I’m going to be completely vulnerable and share how grace and accountability have informed my own struggles with this. One night in 2010, around eleven, Elicia was in the bathroom, getting ready for bed, and the door between us was closed. As I was flipping through channels, I stopped and watched a pornographic scene on Showtime for a minute. I grew convicted and changed the channel right as Elicia opened the door. Immediately the embarrassment crushed me, and all the blood in my body rushed to my face. Elicia asked what was wrong, and I lied and said, “Nothing.”
The next morning I woke up early to pray and confess my sin. For the past few months prior to this, a group of men in our church would text each other every morning to report our victory, or failure, regarding pornography (and other sexual sin) from the day before. This was the first time I was going to confess a sin to our group, and I knew I also had to confess to Elicia when she woke up. I sent a lengthy text message to the group and then went to record a podcast. During the podcast I opened up about my recent fall into looking at porn and then saved the file to my computer. When I logged off, I noticed that my phone had dozens of notifications. Something wasn’t right. It was only six thirty in the morning! No one ever contacted me so early unless it was a pastoral emergency. As I scrolled through my phone, I saw that the notifications were from Facebook, in response to a status I’d apparently posted more than an hour before. I was puzzled. I hadn’t posted anything to Facebook—had I?
I quickly logged on to Facebook, and I couldn’t believe what I saw. My text message to my accountability group had somehow been posted to my Facebook page instead! Thousands of people had viewed what I thought I had sent to my small inner circle of accountability partners. People were leaving mixed reviews about my confession—some were very supportive and thanked me for being a pastor who is honest about his struggle; others shamed me for openly confessing; and others told me I need to put accountability structures in place.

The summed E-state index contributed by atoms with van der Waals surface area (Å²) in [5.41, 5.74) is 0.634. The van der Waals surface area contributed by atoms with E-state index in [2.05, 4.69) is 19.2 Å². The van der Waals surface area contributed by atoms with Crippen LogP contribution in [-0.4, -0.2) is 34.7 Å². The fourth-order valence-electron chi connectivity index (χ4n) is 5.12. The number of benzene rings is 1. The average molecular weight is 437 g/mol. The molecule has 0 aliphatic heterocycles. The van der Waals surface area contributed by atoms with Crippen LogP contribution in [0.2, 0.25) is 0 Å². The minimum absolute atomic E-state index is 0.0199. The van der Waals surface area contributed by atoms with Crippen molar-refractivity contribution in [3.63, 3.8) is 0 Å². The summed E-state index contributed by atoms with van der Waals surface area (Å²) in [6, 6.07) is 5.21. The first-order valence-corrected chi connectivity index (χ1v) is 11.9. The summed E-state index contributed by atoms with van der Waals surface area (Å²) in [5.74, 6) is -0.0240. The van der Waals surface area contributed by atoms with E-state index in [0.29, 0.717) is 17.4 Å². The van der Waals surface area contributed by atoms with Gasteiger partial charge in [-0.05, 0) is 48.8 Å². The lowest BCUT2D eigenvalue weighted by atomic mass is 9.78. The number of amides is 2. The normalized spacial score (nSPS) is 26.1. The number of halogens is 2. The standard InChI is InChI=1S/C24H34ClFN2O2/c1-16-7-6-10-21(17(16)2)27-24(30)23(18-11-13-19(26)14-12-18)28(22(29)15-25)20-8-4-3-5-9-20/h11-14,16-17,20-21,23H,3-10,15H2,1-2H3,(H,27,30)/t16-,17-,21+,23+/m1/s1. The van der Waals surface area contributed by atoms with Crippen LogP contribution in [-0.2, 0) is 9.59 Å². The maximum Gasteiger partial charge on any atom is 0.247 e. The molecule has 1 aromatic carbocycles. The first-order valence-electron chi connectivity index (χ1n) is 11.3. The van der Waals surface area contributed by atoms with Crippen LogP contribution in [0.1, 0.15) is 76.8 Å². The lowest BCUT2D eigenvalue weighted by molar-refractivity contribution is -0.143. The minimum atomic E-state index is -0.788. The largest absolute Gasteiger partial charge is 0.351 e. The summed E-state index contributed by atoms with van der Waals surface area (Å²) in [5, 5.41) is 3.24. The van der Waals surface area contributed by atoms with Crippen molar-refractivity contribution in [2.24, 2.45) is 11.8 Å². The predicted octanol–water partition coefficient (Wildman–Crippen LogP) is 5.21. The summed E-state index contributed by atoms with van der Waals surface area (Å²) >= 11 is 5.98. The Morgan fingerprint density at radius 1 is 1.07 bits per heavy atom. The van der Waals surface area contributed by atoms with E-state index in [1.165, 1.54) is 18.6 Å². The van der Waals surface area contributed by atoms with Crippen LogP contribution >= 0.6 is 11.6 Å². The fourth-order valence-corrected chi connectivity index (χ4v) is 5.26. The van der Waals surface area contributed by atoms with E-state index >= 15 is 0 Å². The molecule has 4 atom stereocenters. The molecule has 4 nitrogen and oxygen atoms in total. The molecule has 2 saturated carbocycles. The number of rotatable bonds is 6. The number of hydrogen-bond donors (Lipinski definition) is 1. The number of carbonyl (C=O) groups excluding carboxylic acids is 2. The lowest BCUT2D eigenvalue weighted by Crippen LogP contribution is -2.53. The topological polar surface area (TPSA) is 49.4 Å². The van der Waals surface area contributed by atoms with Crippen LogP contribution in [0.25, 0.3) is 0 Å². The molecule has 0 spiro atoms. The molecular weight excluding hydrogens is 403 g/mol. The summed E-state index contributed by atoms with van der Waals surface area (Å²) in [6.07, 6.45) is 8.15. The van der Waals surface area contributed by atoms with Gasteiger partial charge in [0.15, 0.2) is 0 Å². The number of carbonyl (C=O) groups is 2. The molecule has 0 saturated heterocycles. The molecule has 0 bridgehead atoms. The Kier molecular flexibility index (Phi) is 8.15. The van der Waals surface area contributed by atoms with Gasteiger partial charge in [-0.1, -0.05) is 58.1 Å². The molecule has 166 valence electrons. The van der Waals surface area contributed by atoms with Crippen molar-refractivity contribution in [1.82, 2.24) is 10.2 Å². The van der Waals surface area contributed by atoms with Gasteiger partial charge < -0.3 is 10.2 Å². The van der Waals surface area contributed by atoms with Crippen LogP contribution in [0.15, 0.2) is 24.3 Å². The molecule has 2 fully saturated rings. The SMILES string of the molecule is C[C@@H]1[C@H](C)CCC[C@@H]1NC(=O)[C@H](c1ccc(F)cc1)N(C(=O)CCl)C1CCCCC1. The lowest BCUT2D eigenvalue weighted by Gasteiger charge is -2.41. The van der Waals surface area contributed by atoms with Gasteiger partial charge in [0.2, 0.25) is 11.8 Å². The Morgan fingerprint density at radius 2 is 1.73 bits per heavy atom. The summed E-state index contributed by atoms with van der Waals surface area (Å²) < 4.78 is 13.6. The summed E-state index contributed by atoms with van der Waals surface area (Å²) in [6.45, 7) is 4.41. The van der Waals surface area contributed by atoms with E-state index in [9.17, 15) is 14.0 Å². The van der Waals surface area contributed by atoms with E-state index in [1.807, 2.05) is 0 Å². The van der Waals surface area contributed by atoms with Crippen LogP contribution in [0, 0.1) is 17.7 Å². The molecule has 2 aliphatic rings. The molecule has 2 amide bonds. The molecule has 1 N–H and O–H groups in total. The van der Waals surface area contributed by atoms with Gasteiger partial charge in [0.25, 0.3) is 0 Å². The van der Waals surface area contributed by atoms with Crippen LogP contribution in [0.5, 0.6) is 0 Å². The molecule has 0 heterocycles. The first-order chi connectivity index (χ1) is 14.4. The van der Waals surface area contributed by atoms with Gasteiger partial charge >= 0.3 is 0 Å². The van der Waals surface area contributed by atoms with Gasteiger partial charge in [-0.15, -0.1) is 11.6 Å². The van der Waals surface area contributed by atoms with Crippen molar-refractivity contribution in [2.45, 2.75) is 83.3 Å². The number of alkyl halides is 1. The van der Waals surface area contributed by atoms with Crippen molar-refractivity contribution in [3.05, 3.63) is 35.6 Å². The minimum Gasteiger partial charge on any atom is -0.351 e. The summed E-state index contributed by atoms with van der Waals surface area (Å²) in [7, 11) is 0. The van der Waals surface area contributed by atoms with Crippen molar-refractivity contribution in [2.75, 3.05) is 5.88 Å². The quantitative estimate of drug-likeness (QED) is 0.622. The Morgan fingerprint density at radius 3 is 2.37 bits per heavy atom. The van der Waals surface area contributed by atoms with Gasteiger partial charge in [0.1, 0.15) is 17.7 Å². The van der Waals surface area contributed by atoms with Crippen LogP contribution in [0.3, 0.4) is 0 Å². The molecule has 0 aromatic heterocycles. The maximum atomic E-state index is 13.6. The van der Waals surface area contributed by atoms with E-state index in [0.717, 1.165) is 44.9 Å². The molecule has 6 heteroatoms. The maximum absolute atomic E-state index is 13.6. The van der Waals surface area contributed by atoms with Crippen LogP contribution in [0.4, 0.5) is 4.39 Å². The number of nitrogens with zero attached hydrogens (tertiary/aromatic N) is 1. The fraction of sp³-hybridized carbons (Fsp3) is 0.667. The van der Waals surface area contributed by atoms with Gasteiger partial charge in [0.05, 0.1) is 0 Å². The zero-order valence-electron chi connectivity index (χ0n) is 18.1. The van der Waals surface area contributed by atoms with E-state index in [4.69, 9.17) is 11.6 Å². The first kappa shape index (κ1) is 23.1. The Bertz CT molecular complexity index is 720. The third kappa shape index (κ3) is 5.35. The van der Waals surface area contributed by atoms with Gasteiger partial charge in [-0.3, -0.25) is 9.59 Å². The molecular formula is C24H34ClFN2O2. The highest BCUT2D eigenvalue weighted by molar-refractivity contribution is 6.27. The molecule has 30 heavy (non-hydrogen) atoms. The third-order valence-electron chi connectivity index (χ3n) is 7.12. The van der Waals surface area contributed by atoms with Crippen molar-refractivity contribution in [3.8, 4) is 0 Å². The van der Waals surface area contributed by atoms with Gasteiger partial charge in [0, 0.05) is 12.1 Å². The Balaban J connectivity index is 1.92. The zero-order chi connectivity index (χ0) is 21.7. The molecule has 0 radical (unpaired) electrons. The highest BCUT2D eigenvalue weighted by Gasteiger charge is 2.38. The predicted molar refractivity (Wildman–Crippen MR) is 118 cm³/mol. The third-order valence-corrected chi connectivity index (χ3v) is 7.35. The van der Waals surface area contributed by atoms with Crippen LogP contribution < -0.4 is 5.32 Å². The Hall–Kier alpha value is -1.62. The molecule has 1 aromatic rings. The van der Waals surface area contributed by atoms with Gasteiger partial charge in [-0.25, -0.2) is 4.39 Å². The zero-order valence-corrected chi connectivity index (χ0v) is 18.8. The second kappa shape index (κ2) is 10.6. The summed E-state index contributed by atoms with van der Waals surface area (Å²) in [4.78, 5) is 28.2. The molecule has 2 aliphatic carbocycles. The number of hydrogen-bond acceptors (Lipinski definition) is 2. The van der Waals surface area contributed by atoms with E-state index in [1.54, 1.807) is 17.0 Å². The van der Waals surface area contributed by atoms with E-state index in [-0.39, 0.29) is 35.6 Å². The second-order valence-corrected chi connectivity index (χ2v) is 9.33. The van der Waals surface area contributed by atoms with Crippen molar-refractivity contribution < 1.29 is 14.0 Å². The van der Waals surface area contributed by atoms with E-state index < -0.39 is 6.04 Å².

I removed the Facebook post, went upstairs, and confessed to Elicia all that had happened the night before and that morning. She forgave me, telling me she knew I had been lying but trusted the Lord to bring me to a place of confession and repentance. I felt as though I was disqualified for the pastorate, but both my wife and elders (who were in my circle of accountability) said that my confession and desire to remain accountable were a sign of victory in this area and would serve as adequate fruit of repentance.
One redemptive and unforeseen outcome from my fall into sin was the number of single and married men who approached me after the fact, confessing their deep addictions to porn. I had heard of men struggling with this addiction, but I had never known how deep of an impact it was having on men in the body of Christ. Over the course of time, Elicia and I were both asked to counsel married men and women who struggled not only with an addiction to porn but also with the defilement and damage to their marriage bed.
Many men who struggle with pornography are unable to physically engage in sexual activity because of a medical condition known as PIED (Porn-Induced Erectile Dysfunction). The women in these marriages struggle with feelings of inadequacy. Over time, due to a lack of communication, confession, and repentance, the married couple begins to drift away from each other in every other area of life, and sadly they transition into roommates on the verge of divorce. It’s important to note that porn addiction is a struggle not just for men but also for women. In recent years, the number of married women who are addiction to porn is rising and must be considered as well.[i]
Again, married couples can keep the destruction of pornography at bay if they openly communicate their struggles with it and seek victory over it. Identifying the root causes for this addiction is crucial, and spouses must confess, extend forgiveness, and put an accountability structure in place. Married couples must cling to the cross of Christ and love each other through times of confession and forgiveness as well as through times of victory.
You’ve been reading with Elicia and D.A. Horton from their book Enter the Ring: Fighting Together for a Gospel-Saturated Marriage. You can read a free excerpt of the intro and chapter one here. D.A. and Elicia have been fighting for their marriage for over 15 years and are passionate about marriage and family discipleship. Get your copy of the book or learn more about D.A. and Elicia at entertheringbook.com
[i] Luke Gilkerson, “Resources for Women Who Struggle with Porn,” Covenant Eyes, June 30, 2014, accessed April 3, 2017, http://www.covenanteyes.com/2014/06/30/resources-women-struggle-porn/.